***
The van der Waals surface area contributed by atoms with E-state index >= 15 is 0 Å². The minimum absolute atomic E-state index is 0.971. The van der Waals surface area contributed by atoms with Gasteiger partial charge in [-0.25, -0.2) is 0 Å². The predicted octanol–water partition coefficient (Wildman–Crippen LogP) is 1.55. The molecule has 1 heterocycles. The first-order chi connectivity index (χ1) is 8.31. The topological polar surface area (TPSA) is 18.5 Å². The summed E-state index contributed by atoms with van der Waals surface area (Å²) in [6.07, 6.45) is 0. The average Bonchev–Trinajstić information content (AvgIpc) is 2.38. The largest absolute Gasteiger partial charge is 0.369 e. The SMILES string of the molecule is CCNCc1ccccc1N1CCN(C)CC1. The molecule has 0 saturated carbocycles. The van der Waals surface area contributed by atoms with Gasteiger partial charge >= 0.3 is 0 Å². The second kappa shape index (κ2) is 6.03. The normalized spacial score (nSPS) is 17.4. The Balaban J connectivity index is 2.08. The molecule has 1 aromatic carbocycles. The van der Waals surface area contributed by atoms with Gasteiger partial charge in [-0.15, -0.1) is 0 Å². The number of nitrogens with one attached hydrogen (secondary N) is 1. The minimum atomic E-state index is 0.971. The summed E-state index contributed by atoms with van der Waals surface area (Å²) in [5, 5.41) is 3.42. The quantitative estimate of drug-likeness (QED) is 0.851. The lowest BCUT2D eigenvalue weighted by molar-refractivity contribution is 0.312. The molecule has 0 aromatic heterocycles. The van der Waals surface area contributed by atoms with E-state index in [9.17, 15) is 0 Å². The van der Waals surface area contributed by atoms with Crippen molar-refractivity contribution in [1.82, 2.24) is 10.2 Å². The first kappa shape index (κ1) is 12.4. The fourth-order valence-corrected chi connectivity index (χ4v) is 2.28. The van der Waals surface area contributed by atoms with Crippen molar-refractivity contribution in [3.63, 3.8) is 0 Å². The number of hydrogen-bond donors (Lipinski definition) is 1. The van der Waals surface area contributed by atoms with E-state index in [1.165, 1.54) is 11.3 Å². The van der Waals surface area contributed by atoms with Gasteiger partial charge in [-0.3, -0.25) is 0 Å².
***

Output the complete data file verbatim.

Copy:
The van der Waals surface area contributed by atoms with E-state index >= 15 is 0 Å². The minimum absolute atomic E-state index is 0.971. The van der Waals surface area contributed by atoms with Gasteiger partial charge in [-0.25, -0.2) is 0 Å². The predicted octanol–water partition coefficient (Wildman–Crippen LogP) is 1.55. The molecule has 1 heterocycles. The first-order chi connectivity index (χ1) is 8.31. The topological polar surface area (TPSA) is 18.5 Å². The summed E-state index contributed by atoms with van der Waals surface area (Å²) in [6.07, 6.45) is 0. The average Bonchev–Trinajstić information content (AvgIpc) is 2.38. The largest absolute Gasteiger partial charge is 0.369 e. The SMILES string of the molecule is CCNCc1ccccc1N1CCN(C)CC1. The molecule has 0 saturated carbocycles. The van der Waals surface area contributed by atoms with Gasteiger partial charge >= 0.3 is 0 Å². The second kappa shape index (κ2) is 6.03. The normalized spacial score (nSPS) is 17.4. The Balaban J connectivity index is 2.08. The molecule has 1 aromatic carbocycles. The van der Waals surface area contributed by atoms with Gasteiger partial charge in [-0.15, -0.1) is 0 Å². The number of nitrogens with one attached hydrogen (secondary N) is 1. The minimum atomic E-state index is 0.971. The summed E-state index contributed by atoms with van der Waals surface area (Å²) in [5, 5.41) is 3.42. The quantitative estimate of drug-likeness (QED) is 0.851. The lowest BCUT2D eigenvalue weighted by molar-refractivity contribution is 0.312. The molecule has 0 aromatic heterocycles. The van der Waals surface area contributed by atoms with E-state index in [9.17, 15) is 0 Å². The van der Waals surface area contributed by atoms with Crippen molar-refractivity contribution in [1.82, 2.24) is 10.2 Å². The first kappa shape index (κ1) is 12.4. The fourth-order valence-corrected chi connectivity index (χ4v) is 2.28. The van der Waals surface area contributed by atoms with Crippen molar-refractivity contribution in [3.63, 3.8) is 0 Å². The number of hydrogen-bond donors (Lipinski definition) is 1. The van der Waals surface area contributed by atoms with E-state index in [1.165, 1.54) is 11.3 Å². The van der Waals surface area contributed by atoms with Gasteiger partial charge in [-0.3, -0.25) is 0 Å².